The body is often imagined as a site of primal wisdom – modern therapeutic or performance schools that belong to the lineage instituted by the meditation practices of yore declare, ‘your body knows when it knows.’ A similar state of intuitive manufacturing permeates through all creation; when Rick Rubin checked with Pharrell about the force that propels his creative process, the latter claimed an earnest ignorance: ‘I am not certain, but it seems that our bodies are antennae and we the mere recipients.’ If we were to define silence not as the absence of a voice, but that of a palpable meaning that it evokes, one can observe that the body is the laboratory where this is verifiable. In his book, Weaving Attention, filmmaker and author Amit Dutta uses radical imagination to engage with Vijñyānabhairava, an ancient text that advocates the use of our primary senses to center awareness, and distills from its tenets a set of technical exercises for young film practitioners – in this, he establishes continuity between the body’s innate, most naïve functions, and a conscious exercise in creation. While Hutton remained elusive throughout his life and claimed a pastoral unknowingness about the mechanism that yielded his work, it may be that in attending almost impulsively to the embroidery of light, shadow, form, lines, movement and metre that laid in front of him, his body had attuned itself to the ritualistic murmur of the chaotic universe. The silence that remains observable in his films therefore is not because of a purposeful withdrawal of his being from the context of his filming, but instead, due to a complete deference to it.
These traits are visible also in Florence (1975) but find an incredible summation in Hutton’s 1976 meditative masterpiece, Boston Fire. In an interview he gave in Madrid in 2010, he claimed that he enjoyed the ‘form of a sketchbook’ – its stillborn quality, the accommodation of roughness, its documentation of a process in media res. Boston Fire endures as a record similarly of a sensibility in a state of transit. As a young camera operator, Hutton is still encumbered by the stated function of his station: to create accurate facsimiles of events in his environment – and the film begins with a journalistic enactment of this duty. He begins to construct a video-report on a fire in a Boston locality, even as firefighters struggle and strive to bring it to extinction. Slowly, however, a curious turnaround transpires: Hutton begins to lose sight of the entireness of the event (the so-called ‘palpability’) and instead chooses to protract certain details in the scene by severing them from context. At a site where a grand fire continues to rage, Hutton begins to locate somatic pleasure in fluid plumes, serpentine smoketrails, the sheen of light and the dense silhouettes of the machines employed by the firefighters. He abstracts an actuality to arrive instead at a heightened version of it – there is still the event, but preserved only for its sensual essence. Hutton sublimates – though I suspect not consciously yet – the aspect of the reportage and arrives instead at a poetic portmanteau of the environmental and the industrial that he will spend the rest of his career attempting to perfect (and will, with At Sea (2007), his penultimate feature).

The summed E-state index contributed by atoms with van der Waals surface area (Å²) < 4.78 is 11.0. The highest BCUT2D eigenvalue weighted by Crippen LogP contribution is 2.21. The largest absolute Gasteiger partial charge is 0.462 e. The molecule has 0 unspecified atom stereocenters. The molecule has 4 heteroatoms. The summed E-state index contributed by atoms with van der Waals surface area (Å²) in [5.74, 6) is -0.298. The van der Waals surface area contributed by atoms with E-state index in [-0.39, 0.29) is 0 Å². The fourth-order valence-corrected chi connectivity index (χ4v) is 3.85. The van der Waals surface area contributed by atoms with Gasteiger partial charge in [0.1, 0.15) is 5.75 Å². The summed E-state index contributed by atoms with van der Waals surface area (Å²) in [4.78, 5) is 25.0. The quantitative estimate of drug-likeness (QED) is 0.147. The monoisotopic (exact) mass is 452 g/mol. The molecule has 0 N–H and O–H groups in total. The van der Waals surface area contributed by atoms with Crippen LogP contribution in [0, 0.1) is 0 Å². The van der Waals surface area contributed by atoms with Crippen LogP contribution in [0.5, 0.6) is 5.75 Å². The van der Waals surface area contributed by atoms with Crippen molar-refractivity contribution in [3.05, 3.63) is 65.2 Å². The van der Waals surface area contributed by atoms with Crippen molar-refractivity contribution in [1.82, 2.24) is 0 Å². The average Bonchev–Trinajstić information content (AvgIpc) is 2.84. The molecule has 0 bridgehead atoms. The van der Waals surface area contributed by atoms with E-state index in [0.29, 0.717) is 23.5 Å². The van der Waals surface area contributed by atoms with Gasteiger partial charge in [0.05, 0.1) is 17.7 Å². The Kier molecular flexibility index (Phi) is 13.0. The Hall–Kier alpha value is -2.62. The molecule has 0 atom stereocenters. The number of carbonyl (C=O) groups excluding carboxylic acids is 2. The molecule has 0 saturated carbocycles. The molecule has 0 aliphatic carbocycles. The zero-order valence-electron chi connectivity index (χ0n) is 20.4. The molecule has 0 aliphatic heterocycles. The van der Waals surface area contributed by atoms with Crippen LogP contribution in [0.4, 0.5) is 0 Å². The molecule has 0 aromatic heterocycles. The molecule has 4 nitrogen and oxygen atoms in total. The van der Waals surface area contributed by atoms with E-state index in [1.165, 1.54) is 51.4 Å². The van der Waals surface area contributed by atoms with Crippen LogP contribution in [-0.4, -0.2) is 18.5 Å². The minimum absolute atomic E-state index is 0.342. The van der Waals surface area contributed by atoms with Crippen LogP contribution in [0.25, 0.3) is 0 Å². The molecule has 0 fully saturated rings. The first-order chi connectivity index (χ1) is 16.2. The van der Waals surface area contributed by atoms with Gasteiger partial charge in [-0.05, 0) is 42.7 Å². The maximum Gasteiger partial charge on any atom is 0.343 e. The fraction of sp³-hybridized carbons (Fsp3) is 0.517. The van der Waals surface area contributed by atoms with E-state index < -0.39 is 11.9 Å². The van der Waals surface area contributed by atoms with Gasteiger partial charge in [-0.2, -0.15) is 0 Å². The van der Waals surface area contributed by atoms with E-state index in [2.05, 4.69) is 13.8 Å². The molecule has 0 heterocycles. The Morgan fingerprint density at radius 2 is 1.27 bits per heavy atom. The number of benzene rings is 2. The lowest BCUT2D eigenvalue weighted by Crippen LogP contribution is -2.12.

In a discussion of Dṛg-Dṛśya-Viveka (a seminal text of non-duality by Vidyaranya Swami), the mediator refers almost continuously to the philosophical problem of the ‘the rope and the snake’ – the idea that it is our cognitive apparatus that can illuminate an essentially inanimate or meaningless universe with our consciousness – render it sentient, enlist it within a narrative. It however also highlights the failure of language itself; we cannot talk of our experience directly, but only through analogy. The mediator meditates upon the incompleteness of our descriptive capacity by evoking another metaphor, when he says, ‘the ocean is not the foam that rises to its surface.’ Hutton’s filmography is laden with images that aspire to this state of pure experience – they cannot be discussed, except through oblique allusion. The images in In Titan’s Goblet (1991) seem as if the sky tore up and heaven leaks in through the new schism, while those in The Study of a River (1996) assume a sinuous flow; the cosmos placed upon a conveyor belt. Similarly, the only comment on a terrible but beautiful print of Skagafdordur (2001) on Youtube reads: ‘…unreal’.
When asked about 4’33 – a conscious gesture which has generated as much hypothesis as Meher Baba’s forty-four year exile – John Cage responded in an interview, ‘…I worked four years on the piece. The intensity of available silence makes possible the opportunity for the audience to realize that the universe is full of incidental music – as rich as that played by an orchestra on stage…’. Interestingly, it is believed that Cage’s turn towards the epoch of 4’33 resulted from his engagement with Gita Sarabhai, a musician who initiated him in Indian aesthetics and proffered, ‘the purpose of music is to quiet and sober the mind, making it susceptible to divine influences’.